Last night, I felt heartened listening to the Applerouth college admissions panel on post/COVID college admissions landscape. It reaffirmed a hopeful facet of our current tragedy, which is acute here in New York City: that some things could change for the better– namely, increased access to higher ed, a more genuine and equitable admissions process. And some really great essays. 🙂
The warm panelists spoke about all aspects of admissions, but at Essay Intensive, we’re always thinking about the written portions. And as a writing coach, I was thrilled to hear how excited the panelists were for the essays to come! They were encouraged by what gets stripped away, the pretense in applications, the excess of striving to be The Best and Most. But they are even more pumped about what gets expressed: students having no choice but to be their genuine selves telling colleges who they are–without the Circus of activities and commitments speaking for them.
Smaller lives that mean a bigger deal.
The panelists had some concrete advice for high school students of all ages at this time of stay-at-home orders, that aligns fully with what I’m always telling them. This is not about what or how to study, and it’s not about scores and metrics:
- Do something goofy!
- Enjoy whatever you can
- Work on your Time management
- Read books
- Spend time with your parents or family– have those deep conversations, have the difficult conversations– don’t put off meaningful conversations.
- Be guided by your passion to learn– and learn something!
This is forced self-reflective time like you might *never* have again in the same way! (And hopefully not for the same reason). And (honest) self-reflection is college admissions (essay) gold!
What do you do when you suddenly have time? When left to your own devices? What’s inherently interesting to you? These are practically college essay prompts, living in your head and day to day decision making.
The pay-to-play stuff is not what’s actually impressive to the admissions panelists. Instead, it’s about: what did you choose to do with your discretionary time? And what does that show us about who you are and what you care about?
How have you taken charge of your education? How do you get yourself back on track in traditional learning environment? What are you doing, now, to be sure you’re prepared to enter higher education?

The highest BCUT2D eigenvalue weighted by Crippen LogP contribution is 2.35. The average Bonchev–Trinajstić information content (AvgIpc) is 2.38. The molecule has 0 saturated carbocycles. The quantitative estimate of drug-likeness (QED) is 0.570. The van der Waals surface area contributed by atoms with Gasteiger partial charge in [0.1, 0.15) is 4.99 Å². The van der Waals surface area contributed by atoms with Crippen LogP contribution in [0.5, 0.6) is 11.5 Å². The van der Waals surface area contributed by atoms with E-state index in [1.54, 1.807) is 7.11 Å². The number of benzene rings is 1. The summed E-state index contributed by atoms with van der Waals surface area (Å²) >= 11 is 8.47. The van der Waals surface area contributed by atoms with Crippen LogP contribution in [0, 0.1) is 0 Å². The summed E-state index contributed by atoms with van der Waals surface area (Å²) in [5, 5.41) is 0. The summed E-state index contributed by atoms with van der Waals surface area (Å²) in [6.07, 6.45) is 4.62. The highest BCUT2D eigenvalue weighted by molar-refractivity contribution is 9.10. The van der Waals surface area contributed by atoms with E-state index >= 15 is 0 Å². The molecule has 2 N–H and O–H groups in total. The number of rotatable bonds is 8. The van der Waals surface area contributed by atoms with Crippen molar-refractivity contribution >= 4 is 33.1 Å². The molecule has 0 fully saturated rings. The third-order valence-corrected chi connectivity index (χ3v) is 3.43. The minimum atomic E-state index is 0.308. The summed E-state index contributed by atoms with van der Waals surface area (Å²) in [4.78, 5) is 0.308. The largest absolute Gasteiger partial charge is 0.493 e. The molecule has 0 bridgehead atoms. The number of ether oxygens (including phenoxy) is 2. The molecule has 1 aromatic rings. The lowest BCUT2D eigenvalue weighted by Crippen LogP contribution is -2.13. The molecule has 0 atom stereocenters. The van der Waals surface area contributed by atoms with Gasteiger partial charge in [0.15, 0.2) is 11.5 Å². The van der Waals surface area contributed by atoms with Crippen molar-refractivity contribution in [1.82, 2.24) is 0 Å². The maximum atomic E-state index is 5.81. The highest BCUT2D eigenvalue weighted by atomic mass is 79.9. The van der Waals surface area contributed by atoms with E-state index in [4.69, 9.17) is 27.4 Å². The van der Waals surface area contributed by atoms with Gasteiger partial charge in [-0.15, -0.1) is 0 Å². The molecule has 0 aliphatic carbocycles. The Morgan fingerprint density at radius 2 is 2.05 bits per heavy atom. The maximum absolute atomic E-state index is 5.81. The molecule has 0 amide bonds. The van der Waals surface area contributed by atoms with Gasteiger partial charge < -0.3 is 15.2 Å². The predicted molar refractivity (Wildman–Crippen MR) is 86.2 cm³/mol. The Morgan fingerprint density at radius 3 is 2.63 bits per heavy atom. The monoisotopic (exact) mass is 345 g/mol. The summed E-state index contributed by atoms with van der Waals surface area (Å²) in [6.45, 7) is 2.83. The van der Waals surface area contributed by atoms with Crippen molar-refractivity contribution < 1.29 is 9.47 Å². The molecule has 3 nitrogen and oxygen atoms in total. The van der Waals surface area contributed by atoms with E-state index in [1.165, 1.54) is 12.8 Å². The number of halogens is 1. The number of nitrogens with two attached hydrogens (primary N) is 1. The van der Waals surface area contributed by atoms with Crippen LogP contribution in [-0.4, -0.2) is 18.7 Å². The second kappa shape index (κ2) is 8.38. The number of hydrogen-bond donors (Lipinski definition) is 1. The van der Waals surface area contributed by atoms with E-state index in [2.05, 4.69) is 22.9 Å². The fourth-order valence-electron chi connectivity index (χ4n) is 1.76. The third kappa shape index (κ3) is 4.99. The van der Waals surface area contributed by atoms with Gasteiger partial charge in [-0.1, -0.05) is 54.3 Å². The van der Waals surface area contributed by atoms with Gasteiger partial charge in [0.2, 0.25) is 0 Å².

Present yourself well throughout application to show you’re worthy of this competitive admissions process and entering into institution that will challenge you.
Redefine Leadership. It is not just “I’m the president of this…I’m the VP of that.” Not at all. Maybe you took care of a sick family member, Maybe you went out there, with your mask, and got a part-time job– because you needed to, because you wanted to. Maybe you figured out how to fix up lawn mowers, and started mowing people’s lawns. It’s about initiative and responsibility.
It’s the unique stories that will come out of this time that matter most, and so do the unique individuals it will mold. Perhaps we will emerge or move forward with a better sense, if I’m super optimistic, that this world could and should belong equally to all of us. That we must educate ourselves, and simultaneously take care of and uplift each other. Especially those who have faced the most barriers and suffering. We should know who that is and try to make a difference. That can start with listening to each other’s stories.
Finally: That (Drumroll) we must discover what is meaningful to us, and not apologize for it. Figure out how to talk about it.
Could Test-optional shift bias and elitism in admissions? Great. I’m all for it.
Could AP tests taken from home mean more students participate? Great, I’m all for it.
And the cool thing? The panelists are too. They know some institutions have fenced kids out. They know they have, sometimes, prioritized the wrong things. These next admissions cycles could improve everyone’s chances at inclusive education.
So what should you do to build your application? Two very simple things!
My first piece of advice: journal.
Journal! By hand, on a phone, on a computer– it doesn’t matter so long as you won’t lose track of it. It can be totally scrappy journaling. It can be chock full of grammar mistakes and incomplete thoughts. The point is: you’re tracking your days, your mind, your feelings, events. Your dreams. That thing someone said. Your reactions to the news. Your negotiations with your family. All of it. Journal every day, at least once. If you’re journal-shy, set a timer for 5 minutes, and write without stopping until the timer goes off.
My second piece of advice: Independent learning!
Ask yourself, what do I care about?
What about when no one’s looking? If school NEVER opened again, and no one told me what I had to study, what would I learn about?
If I had to prove my excellence ONLY through pursuing honestly what I deeply cared about, what would I do? What else would be important to know– to me? In what areas would I need to pursue supplementary knowledge?
Write down your answers, all of them, even if they seem contradictory or impossible. Send us this list! We can help you curate learning goals.
My third piece of advice has nothing to do with paper: move every day! Exercise in some form, so that you get deeper breaths, better oxygen flow, and uplifted state of mind. No one’s going to ask you about your exercise habits in your admissions process, and that’s precisely why you should do it– taking care of ourselves is one form of self respect. If nothing else, Youtube has your back with a kajillion at-home exercise videos for free.
This is great news and all, but I need help living my best application life!
Ready to tell your story? Want some help shaping that journal? Need a guide to create or refine your learning goals? Need help figuring out how to get better exercise? Contact us. We got you covered.